World football governing body FIFA is suing its corrupt former executives, including Cayman’s Jeffrey Webb, in an attempt to claim “tens of millions of dollars” in damages.
The association filed papers in a New York court this week claiming that $190 million in assets forfeited by the 41 individuals indicted in an ongoing corruption probe should be used to compensate victims, principally FIFA itself.
It is also seeking to recover salaries and benefits paid to the indicted executives, including just over $2 million from Webb, who has admitted his role in the bribery and kickback scam.
The court documents outline some of the criminal charges against former FIFA officials, including detailing how Webb and his attaché Costas Takkas negotiated a $3 million bribe from sports marketing company Traffic for marketing rights to World Cup qualifiers in the Caribbean.
Webb’s cut, it states, found its way to bank accounts in Georgia to enable him to “purchase a small mansion and install a swimming pool.”
Largely drawn from details in the U.S. Department of Justice indictment, the lawsuit includes an acknowledgment from FIFA that officials sold their votes in World Cup bidding contests and that former CONCACAF boss Jack Warner, his general secretary Chuck Blazer and others were paid a $10 million bribe to vote for South Africa to host the 2010 World Cup.
FIFA says its reputation and business relationships, as well as its bank balance, have been damaged by the actions of its former executives and their associates. It is seeking the return of funds diverted from the organization.
Following the release of the victim statement and request for restitution on Wednesday, the organization’s new president Gianni Infantino said, “These dollars were meant to build football fields, not mansions and pools; to buy football kits, not jewelry and cars; and to fund youth player and coach development, not to underwrite lavish lifestyles for football and sports marketing executives.”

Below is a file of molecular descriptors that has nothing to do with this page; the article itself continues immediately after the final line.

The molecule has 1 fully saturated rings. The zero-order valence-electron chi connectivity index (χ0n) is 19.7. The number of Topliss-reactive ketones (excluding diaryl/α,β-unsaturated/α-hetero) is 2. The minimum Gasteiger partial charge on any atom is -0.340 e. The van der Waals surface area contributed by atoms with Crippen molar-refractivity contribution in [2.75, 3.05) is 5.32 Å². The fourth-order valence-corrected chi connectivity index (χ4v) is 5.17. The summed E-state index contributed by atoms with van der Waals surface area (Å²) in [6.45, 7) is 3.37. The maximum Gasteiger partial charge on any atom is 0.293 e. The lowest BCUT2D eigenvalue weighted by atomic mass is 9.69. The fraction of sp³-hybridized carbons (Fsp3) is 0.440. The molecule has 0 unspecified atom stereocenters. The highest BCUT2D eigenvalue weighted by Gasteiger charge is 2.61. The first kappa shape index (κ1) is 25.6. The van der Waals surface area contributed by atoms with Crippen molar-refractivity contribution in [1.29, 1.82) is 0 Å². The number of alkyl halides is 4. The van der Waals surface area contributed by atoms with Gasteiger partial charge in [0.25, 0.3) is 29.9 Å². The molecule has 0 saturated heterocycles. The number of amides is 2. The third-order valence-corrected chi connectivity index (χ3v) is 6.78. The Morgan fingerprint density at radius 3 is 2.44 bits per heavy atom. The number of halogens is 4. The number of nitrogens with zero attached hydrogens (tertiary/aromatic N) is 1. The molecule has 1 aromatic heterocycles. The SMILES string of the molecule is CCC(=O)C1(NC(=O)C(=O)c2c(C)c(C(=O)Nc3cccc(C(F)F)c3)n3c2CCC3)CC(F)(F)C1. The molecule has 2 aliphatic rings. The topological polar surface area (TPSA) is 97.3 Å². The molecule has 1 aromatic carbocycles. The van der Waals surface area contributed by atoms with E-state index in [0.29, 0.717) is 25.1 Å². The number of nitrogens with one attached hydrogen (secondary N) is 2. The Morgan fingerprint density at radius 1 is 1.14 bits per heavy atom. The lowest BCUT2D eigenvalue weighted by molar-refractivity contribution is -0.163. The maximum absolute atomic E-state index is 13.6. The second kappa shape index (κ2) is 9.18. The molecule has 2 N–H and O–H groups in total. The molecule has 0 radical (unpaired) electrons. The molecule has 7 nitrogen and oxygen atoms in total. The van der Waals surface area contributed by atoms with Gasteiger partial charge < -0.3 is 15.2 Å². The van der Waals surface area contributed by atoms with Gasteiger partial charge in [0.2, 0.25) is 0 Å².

He added that the convicted defendants had abused positions of trust and caused “serious and lasting damage to FIFA, its member associations and the football community.”
“The monies they pocketed belonged to global football and were meant for the development and promotion of the game. FIFA as the world governing body of football wants that money back and we are determined to get it no matter how long it takes.”
The lawsuit states that the corrupt officials’ schemes exploited the efforts by FIFA over the years to promote international football and translate the game’s popularity into a commercial success.
“Together, the defendants misappropriated FIFA’s resources, its brand, and its commercial value to enlarge their own bank accounts. Their schemes were simplistic, but many in nature. In essence, they betrayed their duties and sold their powers to the highest bidder. Multiple indictments have now been returned that demonstrate varying schemes. Each one of them harmed FIFA, its member associations, the continental confederations, and the game of football.”
The lawsuit contains what is understood to be the first public admission from FIFA that some members of its executive committee regularly sold their votes, manipulating the bidding process that decided the host nations for World Cup tournaments.
The court documents outline how Trinidadian football official Warner, American Blazer and other co-conspirators secured a $10 million payment in connection with the South African bid to host the 2010 World Cup.
“Warner and his co-conspirators lied to FIFA about the nature of the payment, disguising it as support for the benefit of the ‘African Diaspora’ in the Caribbean region, when in reality it was a bribe,” it states.